Researcher’s Persistence Brings Energy-Saving Innovations

April 26, 2018

Danny Parker with the Anywhere Fan blade.

More than 30 years ago, a college professor mocked Danny Parker’s plans for graduate school. “I told him that I want to study energy use in houses,” Parker said, and the professor retorted, “That’s crazy! There’s no such degree. You got really strange ideas.” Undeterred by the insults, Parker pursued his goals. He obtained his master’s degree in environmental science and kept focusing on “those crazy ideas”: energy use in houses. Word got around the University of Montana about Parker’s research, and to his surprise, the Department of Natural Resources in Helena, Montana recruited him. “I was hired even before I was finished with my thesis defense,” he said.

Today, Parker is a principal research scientist at UCF’s Florida Solar Energy Center (FSEC). He has made numerous discoveries—the result of many building science and energy studies. He also holds 30 different patents aimed at energy efficiency in, of course, homes and buildings.

At FSEC, Parker specializes in researching and evaluating advanced residential energy efficiency technologies. He has tested and analyzed, for example, the impact of white roofing on residential cooling energy use, the impact of programmable thermostats, photovoltaics (PV) and solar energy sources optimized for buildings, and the potential of using energy-efficient lighting in residences. He is currently studying how air conditioners degrade over time.

Saving Energy

According to Parker, one of his projects ran for five years, monitoring 60 houses in various locations. “We studied them in great detail, all the way down to the televisions,” he said. From that study, Parker said that FSEC knows so much more about how energy is  consumed in houses than what’s been documented before. “We know more than the utilities know. We also know what makes a difference,” he said.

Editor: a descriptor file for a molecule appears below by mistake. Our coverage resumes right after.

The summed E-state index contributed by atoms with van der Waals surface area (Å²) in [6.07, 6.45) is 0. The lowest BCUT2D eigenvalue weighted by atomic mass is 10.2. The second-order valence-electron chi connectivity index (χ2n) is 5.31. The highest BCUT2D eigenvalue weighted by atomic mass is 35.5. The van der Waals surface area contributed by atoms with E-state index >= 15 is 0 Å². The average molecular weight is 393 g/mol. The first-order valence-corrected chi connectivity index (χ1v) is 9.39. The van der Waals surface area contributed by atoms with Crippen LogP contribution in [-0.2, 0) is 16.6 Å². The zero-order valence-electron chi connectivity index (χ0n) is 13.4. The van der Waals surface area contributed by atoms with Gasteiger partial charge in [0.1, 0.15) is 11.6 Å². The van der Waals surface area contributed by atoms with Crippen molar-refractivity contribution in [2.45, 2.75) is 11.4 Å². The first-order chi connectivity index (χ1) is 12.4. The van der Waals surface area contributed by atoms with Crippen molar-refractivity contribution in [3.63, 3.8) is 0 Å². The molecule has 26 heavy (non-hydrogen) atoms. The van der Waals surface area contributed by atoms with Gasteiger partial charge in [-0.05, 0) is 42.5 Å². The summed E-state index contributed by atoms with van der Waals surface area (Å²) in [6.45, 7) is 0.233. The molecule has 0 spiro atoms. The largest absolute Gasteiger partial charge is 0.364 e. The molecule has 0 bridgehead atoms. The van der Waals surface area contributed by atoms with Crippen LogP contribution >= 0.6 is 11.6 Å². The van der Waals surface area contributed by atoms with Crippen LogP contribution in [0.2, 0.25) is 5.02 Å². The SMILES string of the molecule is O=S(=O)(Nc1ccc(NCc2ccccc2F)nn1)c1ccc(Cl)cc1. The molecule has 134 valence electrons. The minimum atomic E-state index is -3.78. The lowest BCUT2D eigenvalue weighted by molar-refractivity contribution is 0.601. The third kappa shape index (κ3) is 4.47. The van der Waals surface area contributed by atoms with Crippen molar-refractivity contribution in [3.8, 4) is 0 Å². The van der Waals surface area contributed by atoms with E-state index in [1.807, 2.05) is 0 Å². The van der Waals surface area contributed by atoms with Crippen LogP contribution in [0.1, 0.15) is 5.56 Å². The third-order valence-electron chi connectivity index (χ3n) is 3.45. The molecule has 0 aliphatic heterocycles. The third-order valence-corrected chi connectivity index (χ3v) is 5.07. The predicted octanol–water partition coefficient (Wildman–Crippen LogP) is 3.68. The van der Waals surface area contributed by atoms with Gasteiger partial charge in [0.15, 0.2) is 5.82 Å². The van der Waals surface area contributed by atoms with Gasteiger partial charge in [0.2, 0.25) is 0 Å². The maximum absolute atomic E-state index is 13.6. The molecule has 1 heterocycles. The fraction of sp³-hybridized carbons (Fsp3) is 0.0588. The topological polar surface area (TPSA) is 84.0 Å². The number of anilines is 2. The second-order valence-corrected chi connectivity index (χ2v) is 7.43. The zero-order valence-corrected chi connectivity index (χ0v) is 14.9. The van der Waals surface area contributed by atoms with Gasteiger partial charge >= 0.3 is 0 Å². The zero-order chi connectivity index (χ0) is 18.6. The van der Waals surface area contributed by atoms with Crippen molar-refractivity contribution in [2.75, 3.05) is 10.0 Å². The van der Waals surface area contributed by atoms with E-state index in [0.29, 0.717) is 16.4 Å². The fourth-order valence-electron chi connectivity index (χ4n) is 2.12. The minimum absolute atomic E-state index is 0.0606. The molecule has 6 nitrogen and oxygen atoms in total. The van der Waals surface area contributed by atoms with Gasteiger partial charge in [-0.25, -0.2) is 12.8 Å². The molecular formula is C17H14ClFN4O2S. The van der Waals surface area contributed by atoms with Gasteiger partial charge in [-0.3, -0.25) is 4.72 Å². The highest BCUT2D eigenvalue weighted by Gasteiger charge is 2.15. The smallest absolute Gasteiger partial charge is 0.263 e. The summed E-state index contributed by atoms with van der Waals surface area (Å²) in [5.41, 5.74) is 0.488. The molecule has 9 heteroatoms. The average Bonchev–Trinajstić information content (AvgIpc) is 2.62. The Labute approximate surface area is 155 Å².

With such extensive knowledge, Parker said proudly, “I can give you a recipe for what to do to your house, and you’ll see your energy consumption go down by 40 percent, and if you add PV, you’ll be able to get it to zero.” He did say that some energy-saving changes are easy and inexpensive to do, but cutting energy consumption down to 40 percent requires some retrofitting to the house that may cost quite a bit more.

Recently, Parker shared his knowledge and thoughts in a 10-part series, What About Florida?, for The series provides tips on saving energy, the current energy use in Florida, and its future energy use. Parker also shares his perspective of what Florida can do about improving its energy efficiency as a state.

Inventing a Revolutionary Ceiling Fan

Of his many inventions, Parker’s most successful to date, has been a ceiling fan with novel twisted and slightly curved blades, similar to those of airplane propellers. Parker’s inspiration for the invention came from his father-in-law, a seasoned pilot. “He said, ‘I never flew an airplane with a flat propeller,’ and that got me thinking,” said Parker. Why do ceiling fans have flat blades? “Turns out, there’s no reason.”